THE FOUR OF US: Is that sex-toy bear the key to Ben’s $2 million advance?
Itamar Moses takes the buddy vehicle and twists it early and often in The Four of Us, a smart meta-theatrical comedy that opened Off Broadway in March and has already made it to Merrimack Repertory Theatre (through May 11). For starters, the play is a two-hander; the other two title entities are either the characters’ egos or the selves they used to be. We meet fledgling playwright David and first-time novelist Benjamin at a celebratory lunch — Benjamin has just sold his first book. But these two twentysomethings met each other at a summer camp for rock-star wanna-bes, becoming fast friends at 17. Having traded in one kind of keyboard for another, the two now literary lights aspiring to flicker have continued to support each other — until Ben’s switch is suddenly cranked up to mega-wattage. Dave is all congrats until the sale price for Ben’s tome is announced: $2 million. Dave’s first reaction is to spew the water he has just sipped all over his friend. His second is to wonder whether such success and lucre won’t be “totally spiritually corrupting.” And so the worm begins to turn.
The Four of Us has garnered attention in part due to speculation that it is a poison pen aimed at long-time friend Jonathan Safran Foer, whose 2002 tome Everything Is Illuminated did indeed garner the kind of cash and acclaim that might make a still-struggling pal gag. The play almost certainly is inspired by the Moses/Foer alliance, right down to the optioning of Foer’s first book by a famous movie star (Liev Schreiber). But this cleverly constructed dual portrait of the artist is no attack. It’s an engaging series of snaps of two gifted, still maturing guys caught in the flux of confidence and self-doubt. That one is the tortoise, stolidly bent on the finish line, and the other the hare, running the race in part to wave to the crowd, hardly reflects badly on the guy in the shell.
Moses’s previously best-known work is the historically inspired, fugue-structured Bach at Leipzig. This one is a hipper cousin of Donald Margulies’s elegant portrait of literary mentor and mentee, Collected Stories. But Moses works into the dynamic between creative friends an interesting discussion of the inwardness of fiction writing versus the sometimes dauntingly collaborative process of writing for the stage that includes a wish-fulfillment fantasy in which the young-playwright character, melting down in the wake of a badly received regional-theater production, denounces the folks who’ve just put on his play as a “gantlet of morons.”
Sub-themes and self-reflexiveness aside, the exchanges of the flakier Dave and the more abrupt Ben, which dart backward and forward over the course of 10 years, are edgy, bright, and often touching. Moreover, they sound like conversation — if, in the case of parallel scenes involving left phone messages and Q&A, stunted conversation. And the device of the last several scenes, in which the play we have been watching becomes a sort of play within the play, is a very neat trick (nicely realized in the MRT production). If the 90-minute work has a flaw, it is that it backs away from the tough territory occupied by the green-eyed monster and opts for a nostalgic piquancy instead.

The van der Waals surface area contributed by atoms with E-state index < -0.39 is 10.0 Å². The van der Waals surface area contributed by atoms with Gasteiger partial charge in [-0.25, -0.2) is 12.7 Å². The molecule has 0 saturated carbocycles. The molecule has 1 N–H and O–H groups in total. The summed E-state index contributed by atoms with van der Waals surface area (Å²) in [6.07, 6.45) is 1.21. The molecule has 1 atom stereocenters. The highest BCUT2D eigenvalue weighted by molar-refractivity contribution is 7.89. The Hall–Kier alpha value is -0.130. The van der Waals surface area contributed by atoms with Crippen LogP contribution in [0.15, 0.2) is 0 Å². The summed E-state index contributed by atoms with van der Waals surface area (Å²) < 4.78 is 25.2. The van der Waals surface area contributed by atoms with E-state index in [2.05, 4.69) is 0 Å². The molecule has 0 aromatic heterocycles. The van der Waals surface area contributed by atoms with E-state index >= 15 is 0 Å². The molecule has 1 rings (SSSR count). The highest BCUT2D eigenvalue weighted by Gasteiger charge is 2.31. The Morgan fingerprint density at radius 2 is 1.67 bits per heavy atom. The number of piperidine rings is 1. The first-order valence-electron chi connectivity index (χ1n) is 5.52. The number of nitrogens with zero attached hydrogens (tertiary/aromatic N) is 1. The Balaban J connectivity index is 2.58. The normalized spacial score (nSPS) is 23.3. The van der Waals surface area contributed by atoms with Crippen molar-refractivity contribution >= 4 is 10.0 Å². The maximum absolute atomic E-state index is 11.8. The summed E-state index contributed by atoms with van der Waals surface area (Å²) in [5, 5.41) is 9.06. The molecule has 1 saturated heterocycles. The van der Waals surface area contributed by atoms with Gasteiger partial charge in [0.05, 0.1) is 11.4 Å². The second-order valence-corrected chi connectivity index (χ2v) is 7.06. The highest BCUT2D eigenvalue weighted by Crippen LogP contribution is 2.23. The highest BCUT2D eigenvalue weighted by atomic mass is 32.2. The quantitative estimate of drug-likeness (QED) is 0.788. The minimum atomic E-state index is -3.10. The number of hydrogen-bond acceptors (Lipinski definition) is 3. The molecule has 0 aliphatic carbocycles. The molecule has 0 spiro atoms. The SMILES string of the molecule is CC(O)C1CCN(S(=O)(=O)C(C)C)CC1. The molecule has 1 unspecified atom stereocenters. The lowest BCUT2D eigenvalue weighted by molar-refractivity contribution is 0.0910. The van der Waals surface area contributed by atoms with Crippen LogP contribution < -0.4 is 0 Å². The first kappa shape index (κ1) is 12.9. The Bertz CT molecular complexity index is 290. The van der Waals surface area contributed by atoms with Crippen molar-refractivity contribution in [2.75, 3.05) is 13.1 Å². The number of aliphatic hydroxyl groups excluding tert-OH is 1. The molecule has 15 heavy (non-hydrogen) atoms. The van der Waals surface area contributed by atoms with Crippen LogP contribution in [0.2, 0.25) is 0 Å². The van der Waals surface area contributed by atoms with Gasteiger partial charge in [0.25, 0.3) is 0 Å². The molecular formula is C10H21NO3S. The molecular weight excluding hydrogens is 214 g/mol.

Kyle Fabel directs the slick MRT staging on a set by Bill Clarke that takes its cue from a scene in which David and Benjamin meet in the apartment of the film star who has optioned Ben’s book, its walls covered with pictures of its famous occupant. The walls of the MRT set are a dense collage of photos — albeit small — of the actors playing Dave and Ben, alone and together. Tucked into this wallpaper of ego versus alliance are a few cubbies, one serving as a mini-closet, another housing a large stuffed bear that at one point becomes a spongy sort of FAO Schwarz sex toy. Jed Orlemann makes a charming, goofy yet self-aware David, plagued by a Dave Eggersy tendency to watch rather than inhabit his life. And Bhavesh Patel, as the more directed, pop-culture-proof Ben, nails a self-assuredness that borders on the boorish. It’s hard to imagine these two clicking, but then literature abounds with strange bedfellows. Moses takes a hard, light look at what happens when one gets all the covers.
The spin in Spin is less redolent of the campaign trail (though there is that) than of As the World Turns if the soap’s writer were David Mamet. There is promise in the main character of Robert William Sherwood’s 2000 political satire: a driven pig of a campaign manager whose comfortable lead in the run-up to the New Hampshire primary is threatened by scandal. But the depressive presidential candidate and his waxen “wife with a past” are up to their ears in suds. And that threatens to send the show, which is getting its Boston-area premiere from Zeitgeist Stage Company (at the Boston Center for the Arts Plaza through May 10), right down the drain.